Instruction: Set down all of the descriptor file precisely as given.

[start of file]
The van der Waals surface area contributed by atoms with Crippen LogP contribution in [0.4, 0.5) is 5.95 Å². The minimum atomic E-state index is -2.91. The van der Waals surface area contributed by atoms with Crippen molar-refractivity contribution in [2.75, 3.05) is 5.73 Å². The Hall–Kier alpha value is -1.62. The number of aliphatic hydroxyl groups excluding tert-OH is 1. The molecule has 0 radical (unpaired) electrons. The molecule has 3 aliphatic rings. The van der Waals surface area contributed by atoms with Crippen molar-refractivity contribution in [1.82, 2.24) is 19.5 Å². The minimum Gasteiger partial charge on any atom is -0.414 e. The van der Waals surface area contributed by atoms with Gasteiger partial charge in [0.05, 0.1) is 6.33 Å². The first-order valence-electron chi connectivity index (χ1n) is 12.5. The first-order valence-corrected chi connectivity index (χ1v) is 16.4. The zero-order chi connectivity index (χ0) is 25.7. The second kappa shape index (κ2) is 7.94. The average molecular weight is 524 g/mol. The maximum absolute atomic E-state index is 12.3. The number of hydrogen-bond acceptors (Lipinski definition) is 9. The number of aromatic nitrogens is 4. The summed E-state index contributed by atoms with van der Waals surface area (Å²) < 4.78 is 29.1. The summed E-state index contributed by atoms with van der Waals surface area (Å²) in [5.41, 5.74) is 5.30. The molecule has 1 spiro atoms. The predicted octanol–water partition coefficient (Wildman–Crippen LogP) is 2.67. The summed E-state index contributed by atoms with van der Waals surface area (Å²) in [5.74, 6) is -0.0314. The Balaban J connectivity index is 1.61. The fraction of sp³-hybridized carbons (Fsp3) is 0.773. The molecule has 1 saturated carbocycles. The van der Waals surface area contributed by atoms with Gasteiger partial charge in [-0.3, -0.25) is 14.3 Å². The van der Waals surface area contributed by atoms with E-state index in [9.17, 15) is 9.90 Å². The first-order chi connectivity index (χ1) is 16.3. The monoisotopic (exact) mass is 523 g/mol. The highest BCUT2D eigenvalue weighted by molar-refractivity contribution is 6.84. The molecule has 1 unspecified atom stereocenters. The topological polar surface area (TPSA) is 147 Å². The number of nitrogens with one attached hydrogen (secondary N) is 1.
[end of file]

The van der Waals surface area contributed by atoms with Crippen LogP contribution in [0.4, 0.5) is 5.95 Å². The minimum atomic E-state index is -2.91. The van der Waals surface area contributed by atoms with Crippen molar-refractivity contribution in [2.75, 3.05) is 5.73 Å². The Hall–Kier alpha value is -1.62. The number of aliphatic hydroxyl groups excluding tert-OH is 1. The molecule has 0 radical (unpaired) electrons. The molecule has 3 aliphatic rings. The van der Waals surface area contributed by atoms with Crippen molar-refractivity contribution in [1.82, 2.24) is 19.5 Å². The minimum Gasteiger partial charge on any atom is -0.414 e. The van der Waals surface area contributed by atoms with Gasteiger partial charge in [0.05, 0.1) is 6.33 Å². The first-order valence-electron chi connectivity index (χ1n) is 12.5. The first-order valence-corrected chi connectivity index (χ1v) is 16.4. The zero-order chi connectivity index (χ0) is 25.7. The second kappa shape index (κ2) is 7.94. The average molecular weight is 524 g/mol. The maximum absolute atomic E-state index is 12.3. The number of hydrogen-bond acceptors (Lipinski definition) is 9. The number of aromatic nitrogens is 4. The summed E-state index contributed by atoms with van der Waals surface area (Å²) < 4.78 is 29.1. The summed E-state index contributed by atoms with van der Waals surface area (Å²) in [5.41, 5.74) is 5.30. The molecule has 1 spiro atoms. The predicted octanol–water partition coefficient (Wildman–Crippen LogP) is 2.67. The summed E-state index contributed by atoms with van der Waals surface area (Å²) in [5.74, 6) is -0.0314. The Balaban J connectivity index is 1.61. The fraction of sp³-hybridized carbons (Fsp3) is 0.773. The molecule has 1 saturated carbocycles. The van der Waals surface area contributed by atoms with Gasteiger partial charge in [-0.3, -0.25) is 14.3 Å². The van der Waals surface area contributed by atoms with E-state index in [9.17, 15) is 9.90 Å². The first-order chi connectivity index (χ1) is 16.3. The monoisotopic (exact) mass is 523 g/mol. The highest BCUT2D eigenvalue weighted by molar-refractivity contribution is 6.84. The molecule has 1 unspecified atom stereocenters. The topological polar surface area (TPSA) is 147 Å². The number of nitrogens with one attached hydrogen (secondary N) is 1.